by Sala Levin
Jerusalem's Old City (tripadvisor.com)
Matt Gross went to Jerusalem, and all he got was this lousy set of tefillin.
This, more or less, was the takeaway from Gross’s piece in the New York Times this Sunday, in which the paper’s former Frugal Traveler took on the holiest city in the world. He says at the outset: “Of all the world’s roughly 200 nations, there was only one…that I had absolutely zero interest in ever visiting: Israel.” Well, okay. Naive assumptions led me to believe that travel writers didn’t have a blacklist, and it seems deliberately petulant for even a self-described “deeply secular Jew” to disavow any interest in the Jewish state. But hey, better late than never, and Gross was on his way now.
Gross, understandably, focuses primarily on the Old City, the hotspot of holy landmarks. He visits the Luthern Church of the Redeemer, awed by its “impossibly elegant” architecture and “transported” by the no-frills prayer service. When it comes to Jewish culture, Gross admires the Hurva Synagogue, but is put off by a Californian rabbi who tries to convince him to put on tefillin. “I could be persuaded to try again,” Gross writes, but the rabbi fails his test, leaving Gross underwhelmed. “I couldn’t find my way into the believers’ world,” he writes.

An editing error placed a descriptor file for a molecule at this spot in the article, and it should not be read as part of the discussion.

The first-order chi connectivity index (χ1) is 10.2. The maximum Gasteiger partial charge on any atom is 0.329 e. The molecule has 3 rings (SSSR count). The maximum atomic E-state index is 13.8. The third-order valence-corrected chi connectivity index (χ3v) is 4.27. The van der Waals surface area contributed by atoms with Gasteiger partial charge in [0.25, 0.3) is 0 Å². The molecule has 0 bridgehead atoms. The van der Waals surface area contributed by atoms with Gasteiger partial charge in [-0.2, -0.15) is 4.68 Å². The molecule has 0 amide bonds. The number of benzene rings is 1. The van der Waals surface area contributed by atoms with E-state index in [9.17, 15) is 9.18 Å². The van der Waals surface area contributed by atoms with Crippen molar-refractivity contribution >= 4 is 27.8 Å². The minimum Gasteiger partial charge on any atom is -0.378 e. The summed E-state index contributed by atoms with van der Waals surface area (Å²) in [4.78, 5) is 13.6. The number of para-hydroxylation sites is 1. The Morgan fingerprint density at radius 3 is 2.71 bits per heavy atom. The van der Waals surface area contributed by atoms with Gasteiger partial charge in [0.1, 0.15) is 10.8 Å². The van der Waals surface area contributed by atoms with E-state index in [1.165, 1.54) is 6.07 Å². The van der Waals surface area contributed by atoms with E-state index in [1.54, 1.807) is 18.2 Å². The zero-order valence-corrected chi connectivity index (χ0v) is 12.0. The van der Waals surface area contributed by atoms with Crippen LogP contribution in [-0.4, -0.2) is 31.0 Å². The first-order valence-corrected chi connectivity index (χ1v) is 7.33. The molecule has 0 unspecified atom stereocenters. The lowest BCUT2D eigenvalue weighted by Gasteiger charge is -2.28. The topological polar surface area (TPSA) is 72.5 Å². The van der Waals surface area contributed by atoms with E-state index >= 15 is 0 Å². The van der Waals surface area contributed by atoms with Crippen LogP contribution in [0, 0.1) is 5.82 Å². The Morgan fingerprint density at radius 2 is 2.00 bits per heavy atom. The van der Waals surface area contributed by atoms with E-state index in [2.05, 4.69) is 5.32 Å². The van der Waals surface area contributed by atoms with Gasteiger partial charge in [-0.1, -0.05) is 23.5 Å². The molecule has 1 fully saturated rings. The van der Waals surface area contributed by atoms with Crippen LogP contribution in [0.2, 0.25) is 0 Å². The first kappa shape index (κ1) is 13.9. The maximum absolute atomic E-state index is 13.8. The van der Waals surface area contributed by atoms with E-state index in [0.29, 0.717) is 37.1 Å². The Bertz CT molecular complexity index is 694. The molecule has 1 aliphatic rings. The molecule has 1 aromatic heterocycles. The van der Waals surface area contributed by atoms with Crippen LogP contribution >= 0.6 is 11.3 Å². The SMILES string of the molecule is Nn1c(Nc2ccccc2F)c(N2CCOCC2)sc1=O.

Is it a surprise to anyone that a rabbi peddling tefillin didn’t leave Gross with lasting enlightenment? Anyone who has encountered these rabbis knows that it’s not a spiritual experience–it’s a sales pitch. If Gross expected a revelation, he was bound for disappointment. But even Yad Vashem, Israel’s Holocaust museum, doesn’t seem to have much meaning for Gross. Mostly, he writes, he is “terrified that I’d come across the identity card of a long-lost relative or the photo of someone I somehow recognized.” Why terrified? Maybe a murdered relative would have forced Gross out of his complacency, his hands-off attitude toward Israel, his misguided belief that somehow he is free to desist from the task of understanding the role of the Jewish national homeland in today’s world. It’s an irresponsible position, one unbefitting a man whose job it is to travel, a tasks that demands curiosity and openness–even to our own history, even when we would rather avoid it.
By Symi Rom-Rymer
A picture is worth a thousand words, so goes the old cliché. But as Alana Newhouse’s recently published New York Times article on Roman Vishniac demonstrates, what that picture is actually saying is often more complicated than it seems.
Her piece focuses on Vishniac’s “A Vanished World,” a pictorial representation of pre-World War II Jewish life in Eastern Europe. Or at least, that’s how it was marketed and sold. But through Newhouse’s piece, we come to learn that the photos used in the book showed only one part (the poor and the religious) of that world. They did not, as Vishniac claimed, represent the totality of shtetl life. Instead, these photos were taken so that the Joint Distribution Committee–a committee that worked on behalf of impoverished and persecuted Jews around the world–could fund-raise. Continue reading
By Symi Rom-Rymer
The New York Times recently published a piece recently about a former Polish neo-Nazi who discovered his Jewish roots as an adult and is now ultra-Orthodox. As he acknowledges in the article, “he was drawn to extremes.”